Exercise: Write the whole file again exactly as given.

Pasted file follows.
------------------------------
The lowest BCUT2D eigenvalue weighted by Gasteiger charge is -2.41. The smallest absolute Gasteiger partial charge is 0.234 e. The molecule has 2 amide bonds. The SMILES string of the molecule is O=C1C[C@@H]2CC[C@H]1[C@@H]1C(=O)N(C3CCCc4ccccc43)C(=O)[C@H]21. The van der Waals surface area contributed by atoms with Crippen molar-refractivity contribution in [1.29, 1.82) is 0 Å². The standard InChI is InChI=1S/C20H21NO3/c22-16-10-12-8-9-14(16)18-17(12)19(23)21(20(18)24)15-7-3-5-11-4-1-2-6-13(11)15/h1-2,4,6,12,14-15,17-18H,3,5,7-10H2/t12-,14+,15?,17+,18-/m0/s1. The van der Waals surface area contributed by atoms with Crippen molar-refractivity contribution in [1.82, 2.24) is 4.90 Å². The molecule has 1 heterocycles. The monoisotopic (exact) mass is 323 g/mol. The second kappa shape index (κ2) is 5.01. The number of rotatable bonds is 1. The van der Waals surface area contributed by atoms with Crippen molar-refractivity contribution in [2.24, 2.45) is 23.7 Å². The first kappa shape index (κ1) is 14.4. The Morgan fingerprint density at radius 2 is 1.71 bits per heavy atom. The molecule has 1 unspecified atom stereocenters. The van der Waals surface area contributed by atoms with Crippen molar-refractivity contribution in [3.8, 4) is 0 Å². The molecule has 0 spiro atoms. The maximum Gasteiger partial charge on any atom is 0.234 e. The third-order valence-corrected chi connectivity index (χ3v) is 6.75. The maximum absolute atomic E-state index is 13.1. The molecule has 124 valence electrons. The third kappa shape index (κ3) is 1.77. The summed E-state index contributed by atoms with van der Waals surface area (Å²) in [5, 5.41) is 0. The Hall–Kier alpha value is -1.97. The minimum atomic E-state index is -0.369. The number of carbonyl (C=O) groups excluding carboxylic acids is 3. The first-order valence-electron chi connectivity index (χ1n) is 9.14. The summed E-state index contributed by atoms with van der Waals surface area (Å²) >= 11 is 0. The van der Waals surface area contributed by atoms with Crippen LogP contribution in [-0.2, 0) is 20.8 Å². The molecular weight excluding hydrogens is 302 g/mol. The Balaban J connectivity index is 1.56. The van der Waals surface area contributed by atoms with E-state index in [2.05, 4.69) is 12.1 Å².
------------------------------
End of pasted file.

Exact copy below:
The lowest BCUT2D eigenvalue weighted by Gasteiger charge is -2.41. The smallest absolute Gasteiger partial charge is 0.234 e. The molecule has 2 amide bonds. The SMILES string of the molecule is O=C1C[C@@H]2CC[C@H]1[C@@H]1C(=O)N(C3CCCc4ccccc43)C(=O)[C@H]21. The van der Waals surface area contributed by atoms with Crippen molar-refractivity contribution in [1.29, 1.82) is 0 Å². The standard InChI is InChI=1S/C20H21NO3/c22-16-10-12-8-9-14(16)18-17(12)19(23)21(20(18)24)15-7-3-5-11-4-1-2-6-13(11)15/h1-2,4,6,12,14-15,17-18H,3,5,7-10H2/t12-,14+,15?,17+,18-/m0/s1. The van der Waals surface area contributed by atoms with Crippen molar-refractivity contribution in [1.82, 2.24) is 4.90 Å². The molecule has 1 heterocycles. The monoisotopic (exact) mass is 323 g/mol. The second kappa shape index (κ2) is 5.01. The number of rotatable bonds is 1. The van der Waals surface area contributed by atoms with Crippen molar-refractivity contribution in [2.24, 2.45) is 23.7 Å². The first kappa shape index (κ1) is 14.4. The Morgan fingerprint density at radius 2 is 1.71 bits per heavy atom. The molecule has 1 unspecified atom stereocenters. The van der Waals surface area contributed by atoms with Crippen molar-refractivity contribution in [3.8, 4) is 0 Å². The molecule has 0 spiro atoms. The maximum Gasteiger partial charge on any atom is 0.234 e. The third-order valence-corrected chi connectivity index (χ3v) is 6.75. The maximum absolute atomic E-state index is 13.1. The molecule has 124 valence electrons. The third kappa shape index (κ3) is 1.77. The summed E-state index contributed by atoms with van der Waals surface area (Å²) in [5, 5.41) is 0. The Hall–Kier alpha value is -1.97. The minimum atomic E-state index is -0.369. The number of carbonyl (C=O) groups excluding carboxylic acids is 3. The first-order valence-electron chi connectivity index (χ1n) is 9.14. The summed E-state index contributed by atoms with van der Waals surface area (Å²) >= 11 is 0. The van der Waals surface area contributed by atoms with Crippen LogP contribution in [-0.2, 0) is 20.8 Å². The molecular weight excluding hydrogens is 302 g/mol. The Balaban J connectivity index is 1.56. The van der Waals surface area contributed by atoms with E-state index in [2.05, 4.69) is 12.1 Å².